April in Vermont

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(Host) As May begins, Commentator Tom Slayton joins us with some thoughts on the strange and varied weather we experienced this past April.

(Slayton) T.S. Eliot once wrote of April as “the cruelest month,” because of its everlasting habit of “mixing memory and desire…breeding lilacs out of the dead land.” In other words, April dangles the enticing possibility of spring in front of us, while winter still has one hand on our throat.

Even though Eliot was writing about April in England and didn’t mention the opening day of trout fishing, this year I’m willing to grant him the benefit of most of the doubt. April in Vermont may not be the cruelest month – I’ve always felt January won in the cruelty sweepstakes – but it is quite often the wildest month. Consider that in the last two weeks or so we’ve gone from 90-degree heat to rain mixed with snow, hail, sleet, and windy gray skies ¿ from sunglasses and shorts (in other words) to classic hypothermia weather.

But last Saturday emerged as a moment of meteorological grace ¿ the perfect spring day, sunny and mild. At Herrick’s Cove on the Connecticut River, the first wave of warblers was passing through, right on schedule. A small flock of maybe ten yellow-rumped warblers flitted from tree to tree, perfectly natty in their tailored-looking grey and black and yellow finery. They hawked about, grabbing the season’s first black flies and chattered their bubbly, high-pitched song, filling the little park near the cove with life.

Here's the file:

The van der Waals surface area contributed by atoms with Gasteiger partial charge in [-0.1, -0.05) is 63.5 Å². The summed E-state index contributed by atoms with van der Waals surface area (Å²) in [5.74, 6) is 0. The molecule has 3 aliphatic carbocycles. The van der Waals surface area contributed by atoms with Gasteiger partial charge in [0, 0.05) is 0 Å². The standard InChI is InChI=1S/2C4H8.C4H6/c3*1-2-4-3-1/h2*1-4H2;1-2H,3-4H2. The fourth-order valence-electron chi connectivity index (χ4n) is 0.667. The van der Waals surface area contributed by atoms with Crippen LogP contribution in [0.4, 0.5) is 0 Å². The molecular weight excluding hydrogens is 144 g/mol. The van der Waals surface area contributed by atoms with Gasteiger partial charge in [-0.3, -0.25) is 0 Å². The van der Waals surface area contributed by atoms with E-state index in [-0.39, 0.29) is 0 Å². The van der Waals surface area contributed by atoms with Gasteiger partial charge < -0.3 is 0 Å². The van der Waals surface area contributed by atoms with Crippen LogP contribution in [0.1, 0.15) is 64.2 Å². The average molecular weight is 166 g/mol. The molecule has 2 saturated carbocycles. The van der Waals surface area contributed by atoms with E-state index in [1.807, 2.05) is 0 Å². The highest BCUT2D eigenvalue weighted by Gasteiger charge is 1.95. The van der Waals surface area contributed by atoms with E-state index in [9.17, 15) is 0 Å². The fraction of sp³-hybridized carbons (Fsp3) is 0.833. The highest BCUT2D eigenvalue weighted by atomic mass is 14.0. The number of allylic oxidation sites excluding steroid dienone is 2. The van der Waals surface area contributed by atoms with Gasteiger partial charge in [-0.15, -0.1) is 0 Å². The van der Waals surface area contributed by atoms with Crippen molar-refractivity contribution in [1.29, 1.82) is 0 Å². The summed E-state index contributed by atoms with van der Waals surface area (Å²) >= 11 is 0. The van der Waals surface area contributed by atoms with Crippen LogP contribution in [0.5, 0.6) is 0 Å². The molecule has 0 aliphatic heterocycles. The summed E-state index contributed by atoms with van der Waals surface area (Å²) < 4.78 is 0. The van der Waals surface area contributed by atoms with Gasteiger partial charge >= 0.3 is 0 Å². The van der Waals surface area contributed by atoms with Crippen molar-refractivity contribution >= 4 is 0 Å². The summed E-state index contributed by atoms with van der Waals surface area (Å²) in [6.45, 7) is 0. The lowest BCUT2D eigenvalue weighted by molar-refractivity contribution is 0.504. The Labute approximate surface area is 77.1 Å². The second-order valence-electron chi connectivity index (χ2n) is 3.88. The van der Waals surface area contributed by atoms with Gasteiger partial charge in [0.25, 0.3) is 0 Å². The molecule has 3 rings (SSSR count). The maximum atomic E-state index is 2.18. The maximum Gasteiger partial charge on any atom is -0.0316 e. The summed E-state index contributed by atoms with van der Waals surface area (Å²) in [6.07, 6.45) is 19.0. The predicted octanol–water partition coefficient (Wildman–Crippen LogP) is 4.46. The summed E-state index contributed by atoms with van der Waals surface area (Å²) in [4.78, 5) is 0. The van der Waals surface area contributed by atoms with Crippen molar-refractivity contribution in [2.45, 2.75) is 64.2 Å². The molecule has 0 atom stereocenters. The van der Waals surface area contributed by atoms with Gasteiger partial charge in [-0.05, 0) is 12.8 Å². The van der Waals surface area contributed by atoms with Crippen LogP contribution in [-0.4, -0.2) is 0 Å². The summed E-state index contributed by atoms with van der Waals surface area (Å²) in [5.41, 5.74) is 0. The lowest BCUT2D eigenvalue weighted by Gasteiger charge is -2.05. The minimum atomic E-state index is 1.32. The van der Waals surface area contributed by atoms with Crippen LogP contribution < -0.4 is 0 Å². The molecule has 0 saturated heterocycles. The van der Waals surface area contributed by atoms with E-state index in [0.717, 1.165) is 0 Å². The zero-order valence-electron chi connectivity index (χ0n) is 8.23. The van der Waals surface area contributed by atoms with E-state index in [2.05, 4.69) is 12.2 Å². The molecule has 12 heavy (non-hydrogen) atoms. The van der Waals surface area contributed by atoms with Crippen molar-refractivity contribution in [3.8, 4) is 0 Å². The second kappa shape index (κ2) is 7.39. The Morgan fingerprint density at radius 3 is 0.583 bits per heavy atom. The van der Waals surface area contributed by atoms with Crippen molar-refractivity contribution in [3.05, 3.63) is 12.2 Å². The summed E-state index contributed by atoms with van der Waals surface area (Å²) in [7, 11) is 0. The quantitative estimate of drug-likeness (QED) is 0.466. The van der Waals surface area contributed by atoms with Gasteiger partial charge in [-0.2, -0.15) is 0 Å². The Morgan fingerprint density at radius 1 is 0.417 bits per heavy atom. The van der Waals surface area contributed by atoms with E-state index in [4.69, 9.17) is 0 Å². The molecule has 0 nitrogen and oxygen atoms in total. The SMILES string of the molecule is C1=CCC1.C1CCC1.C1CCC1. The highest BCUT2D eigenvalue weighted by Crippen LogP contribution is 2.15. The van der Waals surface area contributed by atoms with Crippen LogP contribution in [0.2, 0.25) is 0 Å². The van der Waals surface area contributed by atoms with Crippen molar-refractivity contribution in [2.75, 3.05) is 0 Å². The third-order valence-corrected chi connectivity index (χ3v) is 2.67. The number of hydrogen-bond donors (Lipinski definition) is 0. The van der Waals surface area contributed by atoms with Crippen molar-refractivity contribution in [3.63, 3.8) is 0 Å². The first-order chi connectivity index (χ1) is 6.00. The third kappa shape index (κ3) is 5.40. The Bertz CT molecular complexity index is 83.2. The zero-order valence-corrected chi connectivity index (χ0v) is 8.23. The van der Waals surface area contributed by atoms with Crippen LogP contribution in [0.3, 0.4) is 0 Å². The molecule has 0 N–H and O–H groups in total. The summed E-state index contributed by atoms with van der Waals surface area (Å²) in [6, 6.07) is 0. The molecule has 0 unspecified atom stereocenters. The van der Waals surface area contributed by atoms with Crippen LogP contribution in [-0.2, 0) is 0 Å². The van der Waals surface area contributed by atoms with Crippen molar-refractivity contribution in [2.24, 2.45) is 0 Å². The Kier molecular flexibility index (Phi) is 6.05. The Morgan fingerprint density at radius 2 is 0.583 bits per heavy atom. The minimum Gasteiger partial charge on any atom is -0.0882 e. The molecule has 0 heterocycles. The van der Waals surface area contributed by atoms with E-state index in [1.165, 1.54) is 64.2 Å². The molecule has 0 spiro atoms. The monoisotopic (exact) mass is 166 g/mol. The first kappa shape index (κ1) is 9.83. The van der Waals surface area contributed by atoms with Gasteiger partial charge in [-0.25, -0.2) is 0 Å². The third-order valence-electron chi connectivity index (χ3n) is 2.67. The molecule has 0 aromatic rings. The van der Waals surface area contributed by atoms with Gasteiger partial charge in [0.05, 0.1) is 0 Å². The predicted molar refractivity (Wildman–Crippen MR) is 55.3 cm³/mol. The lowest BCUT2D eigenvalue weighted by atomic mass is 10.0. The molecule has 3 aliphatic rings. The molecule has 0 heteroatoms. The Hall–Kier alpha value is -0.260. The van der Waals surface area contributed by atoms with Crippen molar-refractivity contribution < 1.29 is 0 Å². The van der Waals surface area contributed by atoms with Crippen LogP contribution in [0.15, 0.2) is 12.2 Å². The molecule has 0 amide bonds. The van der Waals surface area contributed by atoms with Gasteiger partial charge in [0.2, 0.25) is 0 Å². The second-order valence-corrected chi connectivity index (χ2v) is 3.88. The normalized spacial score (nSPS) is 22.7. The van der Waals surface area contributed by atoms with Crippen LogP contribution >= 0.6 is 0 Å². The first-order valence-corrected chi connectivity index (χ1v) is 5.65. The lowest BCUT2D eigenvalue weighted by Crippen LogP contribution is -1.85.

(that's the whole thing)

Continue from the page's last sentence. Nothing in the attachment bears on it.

We never saw the red-necked grebes that had been reported at the Cove earlier in the week, but a palm warbler made up for their absence by hopping fearlessly out onto a bare branch not ten feet from us. The sun made his gold breast and rusty cape fairly glow and he wore his little brown cap at a jaunty angle. There were hawks and osprey and woodpeckers as well, a Savannah sparrow and somewhere in the underbrush, the season’s first catbird was gurgling and mewing. A tiny ruby-crowned kinglet flashed his bright red crown, filling my binoculars in an instant with warmth.

But then came Sunday, rainy and cold, and Monday, coated with slimy spring snow that seemed to leach all the new spring color out of everything, and I remembered that this was, after all, April in Vermont, and got ready to go to work.

Actually, I don’t think of April as a cruel month at all. True, the robins this morning looked like they were about to put a gun to their little heads as they contemplated the fresh snow. But they kept up work on their nest anyway. And the snow hasn’t discouraged the hepaticas and bloodroot and spring beauties – the most delicate wildflowers of early spring. They shiver in the April breezes and bow to the sodden April snows, but open again when the sun shines, welcoming these early days with an innocence and faith we all could envy.

Despite the fickle weather, these woodland wildflowers, the first of the year, are blooming again, just about exactly the same week they bloomed last year and the year before that. They are reticent and subtly beautiful and persistent and strong. Just like Vermonters, actually; just like April in Vermont.

Tom Slayton lives in Montpelier and is the editor of Vermont Life Magazine.

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